Re: Advice on the number of nucs I can make up.
If you can get them built up that large it could be the answer to nucs having enough stores to make it through winter with no feeding. I am not certain about that though and woudl want to see it actually happen before I got to comfortable.
Originally Posted by mbevanz
Charlie is speaking on some issues I have sen other information on. I have been mulling over his comments for a few days. Observing my bees in everything form mating compartments to full size hives and pretty much everything in between. And stating to set some further limits on what it what.
Mating compartment. I use two frames sparsly moderately populated with bees. I get the impression far fewer bees could be used. Weather my need to be considered in determining how many bees is enough. but virgins can mate with a very small population of bees. So for now I am considering 100 bees a minimum to get a virgin mated and a comparable size compartment. Comments and experiences much welcome on this one.
Nuc. I am starting to consider that a minimal size nuc. or the number of bees that will allow the queen to increase the population of the colony toward a minimal hive is 4 moderate to well populated frames of bees. This would be between 4000 and 8000 bees. Quite a difference and reflects on Charlies work load balance comments. So regardless of the number. make sure that all work is able to be performed. I also want to see the queen always have some space to lay in. To do so may require even more space than 4 frames. Keep in mind a full size colony has nearly half it's space that is storage and does not necessarily need bees covering it. A nuc on the other hand I find needs bees everywhere.
Full size colony. I consider that 20 frames (16 for 8 frames equipment) minimum moderately to heavily populated. If the upper ten frames are primarily storage then it can be weakly populated as long as the lower box has a strong population.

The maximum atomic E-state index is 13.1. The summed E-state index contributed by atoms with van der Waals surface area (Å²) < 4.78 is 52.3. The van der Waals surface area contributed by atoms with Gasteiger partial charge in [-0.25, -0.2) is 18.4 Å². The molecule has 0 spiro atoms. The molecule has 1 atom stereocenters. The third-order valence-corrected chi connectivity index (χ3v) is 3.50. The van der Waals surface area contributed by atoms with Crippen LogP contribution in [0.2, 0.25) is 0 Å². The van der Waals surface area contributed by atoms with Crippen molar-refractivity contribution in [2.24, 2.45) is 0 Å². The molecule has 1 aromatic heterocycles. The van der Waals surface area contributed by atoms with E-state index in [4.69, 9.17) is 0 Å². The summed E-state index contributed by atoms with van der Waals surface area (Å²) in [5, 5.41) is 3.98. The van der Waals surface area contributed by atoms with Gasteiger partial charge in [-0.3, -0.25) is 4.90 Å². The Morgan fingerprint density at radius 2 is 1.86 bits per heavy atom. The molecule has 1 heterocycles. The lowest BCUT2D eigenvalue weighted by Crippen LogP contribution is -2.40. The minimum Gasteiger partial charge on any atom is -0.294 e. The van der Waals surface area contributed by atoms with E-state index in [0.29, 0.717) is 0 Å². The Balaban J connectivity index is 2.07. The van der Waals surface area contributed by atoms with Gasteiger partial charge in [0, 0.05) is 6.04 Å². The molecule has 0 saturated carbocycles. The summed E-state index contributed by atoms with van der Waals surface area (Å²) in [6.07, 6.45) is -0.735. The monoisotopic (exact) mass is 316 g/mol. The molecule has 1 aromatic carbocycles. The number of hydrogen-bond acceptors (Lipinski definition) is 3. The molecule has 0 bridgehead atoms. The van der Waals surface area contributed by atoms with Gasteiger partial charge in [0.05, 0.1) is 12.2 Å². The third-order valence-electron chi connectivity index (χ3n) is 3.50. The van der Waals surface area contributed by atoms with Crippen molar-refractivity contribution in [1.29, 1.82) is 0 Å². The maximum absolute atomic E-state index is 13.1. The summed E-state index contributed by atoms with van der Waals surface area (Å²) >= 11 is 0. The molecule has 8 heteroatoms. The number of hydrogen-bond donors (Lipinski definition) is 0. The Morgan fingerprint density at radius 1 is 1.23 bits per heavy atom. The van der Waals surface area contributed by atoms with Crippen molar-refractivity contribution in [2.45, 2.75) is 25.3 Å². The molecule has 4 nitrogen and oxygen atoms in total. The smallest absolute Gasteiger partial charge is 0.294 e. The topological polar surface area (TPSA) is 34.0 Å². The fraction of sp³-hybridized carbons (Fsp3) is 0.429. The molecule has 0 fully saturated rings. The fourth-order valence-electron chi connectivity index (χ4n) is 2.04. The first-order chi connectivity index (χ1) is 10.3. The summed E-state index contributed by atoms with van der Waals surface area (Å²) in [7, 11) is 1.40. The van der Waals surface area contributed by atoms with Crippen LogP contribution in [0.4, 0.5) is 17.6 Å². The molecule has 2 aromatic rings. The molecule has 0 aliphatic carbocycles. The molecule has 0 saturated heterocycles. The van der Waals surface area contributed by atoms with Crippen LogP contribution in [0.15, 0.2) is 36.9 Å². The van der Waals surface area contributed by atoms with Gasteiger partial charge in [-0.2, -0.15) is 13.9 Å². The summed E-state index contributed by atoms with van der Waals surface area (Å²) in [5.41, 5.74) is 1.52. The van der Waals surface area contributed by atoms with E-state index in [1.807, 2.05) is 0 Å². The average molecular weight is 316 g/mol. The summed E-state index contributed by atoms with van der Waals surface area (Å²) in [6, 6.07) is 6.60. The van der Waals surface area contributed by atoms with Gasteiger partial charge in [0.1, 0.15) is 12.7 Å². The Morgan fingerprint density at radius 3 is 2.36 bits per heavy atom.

In addition a full size colony has a complete cross section of population from newly emerged brood to an adequate population of foragers. And the ability to provide for and tend to a minimum of 7 frames of brood.
Anything above 20 frames and a hive becomes a production colony.
Increase space any time the current space is 80% full. Full means not only comb drawn in height and width but in depth as well and filled with something. brood, nectar or pollen. So an egg in the bottom of a cell is considered full.
SO for me the entire progression goes.
Mating on two frames of weak population. Move a mated queen to a minimum of 4 moderately populated frames. Inspecting for indication that the brood volume will insure growth of the colony.
Expansion to a 4 over 4 or 5 over hive nuc. again inspecting for moderate to heavy population and that hive tending is adequate in all regards. At this point hive tending may suffer at specific points. Foraging for example take adequate measures to alleviate such deficiencies (feed). Lack of guarding make entrances small and install robber screens. In other words help the bees out with any jobs not getting done adequately.
For me when the 5 over 5 is 80% full and heavily populated it is time to move them to a 10 frame deep box and add a medium super. This is when I typically see a hive be able to hodl it's own. but Charlies comments gave me some additional insight as to why I may be seeing this. I think it has as much to do with the population reaching that sustainable threshold. They are for the first time getting a population that can cover the entire work load and achieving some state of balance.
Given some factors are fixed to some degree. For example a queen is capable of laying a fairly set amount of brood. Then other numbers must relate to that and tend to become fixed as well. So although a 5 frame nuc can be overwintered. Is it a well managed colony?
Anyway those are my guide posts for now. pending further information that may alter them.
Everything gets darker, as it goes to where there is less light. Darrel Tank (5PM drawing instructor)